Thursday, March 8, 2012

Older Women Rights, Voices, Actions

Aparna Mehrotra, at the podium
Rosemary Lane and Susanne Paul

March 2, 2012

Chaired by:

Susanne Paul, President Global Action on Aging

Sponsored by:

Baha’i International Community, EURAG, Global Alliance

Supported by:

Women’s Alliance for a Democratic Iraq, Widows Rights International, National Alliance of Women’s Organizations


The seminar on “Older Women: Rights, Voices, Action” provided an opportunity to discuss and explore about the situation of older women in the world today, efforts to secure the human rights of older persons. The panel also highlighted the voices of rural older women as they are the major food providers in world’s rural areas. A broad range of people participated in the event from different civil society organizations. The Chair, Susanne Paul opened the panel and welcomed all who attended and encouraged the exchange of ideas among participants.


The keynote speaker, Ms. Aparna Mehrora from UN Women, addressed the issues of aging, gender and the global lack of data on older women. It was followed by Rosemary Lanes speech on the progress of the UN Open-Ended Working Group on Ageing. Elizabeth Kharono explained the new plan of action for the right of women to land and social protection in Uganda. Elizabeth Sclater brought out the framework of the contributions of rural women to the CEDAW document. Unfortunately, Pakishan Zangan could not attend the event who was supposed to talk about the experience of older women in Iraq. Every speech was followed by a short Q&A session.

Ms. Aparna Mehrotra: Senior Advisor on Coordination and Focal Point for Women in the UN System, Division for Coordination, UN Women

Ms. Mehrotra spoke out about the issues of ageing and gender. She confirmed that the aim of the UN research was to consider the progress that has been made over the past decade in implementing the Madrid Plan of Action on Aging. She also stressed the fact that gender perspective is not being effectively taken into account in ageing policies.

In 1994, the statistics for the campaign “Violence against Women” covered only women aged 49 or younger. This is an important data that should be highlighted. The lack of data helps to underline the need to include older people and ageing in our policies. . She pointed out the importance of supporting member states to improve the data collection and analysis in order to unleash the potential of older women. She finalized her speech by hoping that the World’s Older Persons Report would mark a step where older women are no more seen as jeopardy but as a perfect union.

Rosemary Lane: Senior Social Affairs Officer, UN Focal Point Ageing

Ms. Rosemary Lane addressed the progress of the UN Open-Ended Working Group on Aging. It’s noteworthy that two of the regions (Africa and Asia) were almost completely absent at the discussions of the OEWG meetings. She quickly went over the monitoring process of the Madrid International Plan of Action on Ageing at the global level, particularly during the second review and appraisal period which is to come at the end of 2012. She amplified the importance of including older persons’ issues in the existing human rights mechanisms as well as national policies and programs. Ms. Lane encouraged developing national data collection on older people and supporting older persons’ organizations to attend the OEWG session in August 2012.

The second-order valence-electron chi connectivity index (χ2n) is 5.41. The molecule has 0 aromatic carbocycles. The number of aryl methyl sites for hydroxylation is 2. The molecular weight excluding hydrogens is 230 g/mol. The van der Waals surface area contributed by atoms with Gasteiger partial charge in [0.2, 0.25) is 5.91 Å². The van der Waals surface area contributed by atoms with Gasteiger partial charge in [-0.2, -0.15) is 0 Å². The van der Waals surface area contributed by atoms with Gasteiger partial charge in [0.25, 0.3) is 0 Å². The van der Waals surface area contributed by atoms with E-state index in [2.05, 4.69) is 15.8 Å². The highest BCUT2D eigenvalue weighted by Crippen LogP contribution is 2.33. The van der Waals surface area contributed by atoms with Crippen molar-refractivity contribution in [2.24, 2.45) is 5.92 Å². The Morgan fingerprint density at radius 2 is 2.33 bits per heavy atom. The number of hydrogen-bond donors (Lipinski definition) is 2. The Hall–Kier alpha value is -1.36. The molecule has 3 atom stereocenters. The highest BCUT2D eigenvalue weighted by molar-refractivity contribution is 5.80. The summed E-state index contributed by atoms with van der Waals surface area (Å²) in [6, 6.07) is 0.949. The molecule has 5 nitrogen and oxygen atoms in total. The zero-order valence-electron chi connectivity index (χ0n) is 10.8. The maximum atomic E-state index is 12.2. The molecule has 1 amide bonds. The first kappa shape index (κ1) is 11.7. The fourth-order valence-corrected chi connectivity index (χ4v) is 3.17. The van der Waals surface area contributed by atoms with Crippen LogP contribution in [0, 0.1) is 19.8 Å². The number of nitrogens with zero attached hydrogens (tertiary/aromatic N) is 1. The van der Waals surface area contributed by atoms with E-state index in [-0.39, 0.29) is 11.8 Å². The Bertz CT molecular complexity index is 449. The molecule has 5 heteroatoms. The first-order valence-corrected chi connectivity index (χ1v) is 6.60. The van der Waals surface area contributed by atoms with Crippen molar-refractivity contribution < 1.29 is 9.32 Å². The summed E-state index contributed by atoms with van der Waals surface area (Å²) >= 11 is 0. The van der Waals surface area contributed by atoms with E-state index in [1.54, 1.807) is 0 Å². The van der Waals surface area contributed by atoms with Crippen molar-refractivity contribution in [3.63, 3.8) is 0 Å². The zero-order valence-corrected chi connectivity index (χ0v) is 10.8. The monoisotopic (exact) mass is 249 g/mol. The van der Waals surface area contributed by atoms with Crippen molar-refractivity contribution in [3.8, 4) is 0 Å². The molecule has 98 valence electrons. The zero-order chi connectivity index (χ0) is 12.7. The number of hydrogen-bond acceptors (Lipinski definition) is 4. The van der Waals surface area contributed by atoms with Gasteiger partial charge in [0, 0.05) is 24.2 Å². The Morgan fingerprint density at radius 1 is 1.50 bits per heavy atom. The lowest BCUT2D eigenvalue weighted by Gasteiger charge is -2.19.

Elizabeth Kharono: Baha’i International Community Delegate, Uganda

Elizabeth Kharono emphasized the prominence of access to land and social protection for women in Uganda. Women continue to face multiple threats of discrimination in Uganda. She underlined the significant role of rural women in Uganda in providing food for the whole family. She believed that the women‘s lands rights and rights to social protection would strengthen the national protection regime. It would also provide them with a decent life as well as their families and communities.

Elizabeth Sclater: General Secretary, Older Women’s Network, Europe/EURAG Representative

Elizabeth Sclater distributed the Secretary General’s report on the Human Rights of Older Persons report. She said that the UK older women are considerably poorer than older men, and the oldest are the poorest. On average, a woman’s income in retirement is only 57% of that of men. The rural older women in the UK are facing more financial hardship than urban older women. The living costs in rural area are much higher than urban area for older people. Older women have contributed to UK CEDAW by including the protection of the rights of older women.

by Sanaa Smaoui,


  1. I am delighted about this discussion that appropriately integrated attention to the rights of women and of older adults. I hope that both the Commission on the Status of Women and GAA will expand the partnership!

    1. Paulette, acamage, cameroonDecember 31, 2012 at 4:53 PM

      I go along with jane, but let me stress on OLDER WOMEN RIGTHS fOR CERTAIN,we are working on it.